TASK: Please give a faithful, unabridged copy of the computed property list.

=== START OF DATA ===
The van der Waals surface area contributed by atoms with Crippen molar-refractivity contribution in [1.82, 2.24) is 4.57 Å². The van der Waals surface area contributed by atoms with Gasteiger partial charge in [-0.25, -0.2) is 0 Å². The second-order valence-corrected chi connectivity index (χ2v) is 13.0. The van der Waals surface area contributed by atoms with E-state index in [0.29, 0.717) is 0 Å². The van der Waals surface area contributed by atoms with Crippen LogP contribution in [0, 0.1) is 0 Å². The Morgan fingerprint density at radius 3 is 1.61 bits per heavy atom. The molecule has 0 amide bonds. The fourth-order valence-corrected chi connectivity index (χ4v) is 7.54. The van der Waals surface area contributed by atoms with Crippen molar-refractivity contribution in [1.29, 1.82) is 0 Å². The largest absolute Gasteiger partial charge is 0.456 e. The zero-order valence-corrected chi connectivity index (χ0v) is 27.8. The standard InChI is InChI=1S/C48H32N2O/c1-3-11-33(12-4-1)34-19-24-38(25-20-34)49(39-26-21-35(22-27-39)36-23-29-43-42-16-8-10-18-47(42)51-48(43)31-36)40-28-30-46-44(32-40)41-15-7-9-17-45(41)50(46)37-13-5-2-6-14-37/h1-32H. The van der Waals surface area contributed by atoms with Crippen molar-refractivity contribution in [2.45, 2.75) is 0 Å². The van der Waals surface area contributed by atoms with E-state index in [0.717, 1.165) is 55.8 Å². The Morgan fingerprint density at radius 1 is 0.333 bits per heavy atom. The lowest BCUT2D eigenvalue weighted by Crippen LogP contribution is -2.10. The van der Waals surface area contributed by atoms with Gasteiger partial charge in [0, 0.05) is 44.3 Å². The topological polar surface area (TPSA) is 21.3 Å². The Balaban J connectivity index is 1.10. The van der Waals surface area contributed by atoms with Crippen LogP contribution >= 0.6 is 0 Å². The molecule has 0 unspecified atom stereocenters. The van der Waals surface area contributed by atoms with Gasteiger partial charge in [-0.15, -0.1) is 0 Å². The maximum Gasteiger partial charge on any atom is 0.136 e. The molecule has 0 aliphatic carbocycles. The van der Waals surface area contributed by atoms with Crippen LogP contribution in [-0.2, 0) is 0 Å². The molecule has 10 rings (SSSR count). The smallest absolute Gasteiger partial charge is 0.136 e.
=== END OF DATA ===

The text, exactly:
The van der Waals surface area contributed by atoms with Crippen molar-refractivity contribution in [1.82, 2.24) is 4.57 Å². The van der Waals surface area contributed by atoms with Gasteiger partial charge in [-0.25, -0.2) is 0 Å². The second-order valence-corrected chi connectivity index (χ2v) is 13.0. The van der Waals surface area contributed by atoms with E-state index in [0.29, 0.717) is 0 Å². The van der Waals surface area contributed by atoms with Crippen LogP contribution in [0, 0.1) is 0 Å². The Morgan fingerprint density at radius 3 is 1.61 bits per heavy atom. The molecule has 0 amide bonds. The fourth-order valence-corrected chi connectivity index (χ4v) is 7.54. The van der Waals surface area contributed by atoms with Crippen molar-refractivity contribution in [1.29, 1.82) is 0 Å². The largest absolute Gasteiger partial charge is 0.456 e. The zero-order valence-corrected chi connectivity index (χ0v) is 27.8. The standard InChI is InChI=1S/C48H32N2O/c1-3-11-33(12-4-1)34-19-24-38(25-20-34)49(39-26-21-35(22-27-39)36-23-29-43-42-16-8-10-18-47(42)51-48(43)31-36)40-28-30-46-44(32-40)41-15-7-9-17-45(41)50(46)37-13-5-2-6-14-37/h1-32H. The van der Waals surface area contributed by atoms with Crippen molar-refractivity contribution in [2.45, 2.75) is 0 Å². The van der Waals surface area contributed by atoms with E-state index in [0.717, 1.165) is 55.8 Å². The Morgan fingerprint density at radius 1 is 0.333 bits per heavy atom. The lowest BCUT2D eigenvalue weighted by Crippen LogP contribution is -2.10. The van der Waals surface area contributed by atoms with Gasteiger partial charge in [0, 0.05) is 44.3 Å². The topological polar surface area (TPSA) is 21.3 Å². The Balaban J connectivity index is 1.10. The van der Waals surface area contributed by atoms with Crippen LogP contribution >= 0.6 is 0 Å². The molecule has 0 unspecified atom stereocenters. The van der Waals surface area contributed by atoms with Gasteiger partial charge in [-0.15, -0.1) is 0 Å². The maximum Gasteiger partial charge on any atom is 0.136 e. The molecule has 0 aliphatic carbocycles. The van der Waals surface area contributed by atoms with Crippen LogP contribution in [-0.2, 0) is 0 Å². The molecule has 10 rings (SSSR count). The smallest absolute Gasteiger partial charge is 0.136 e.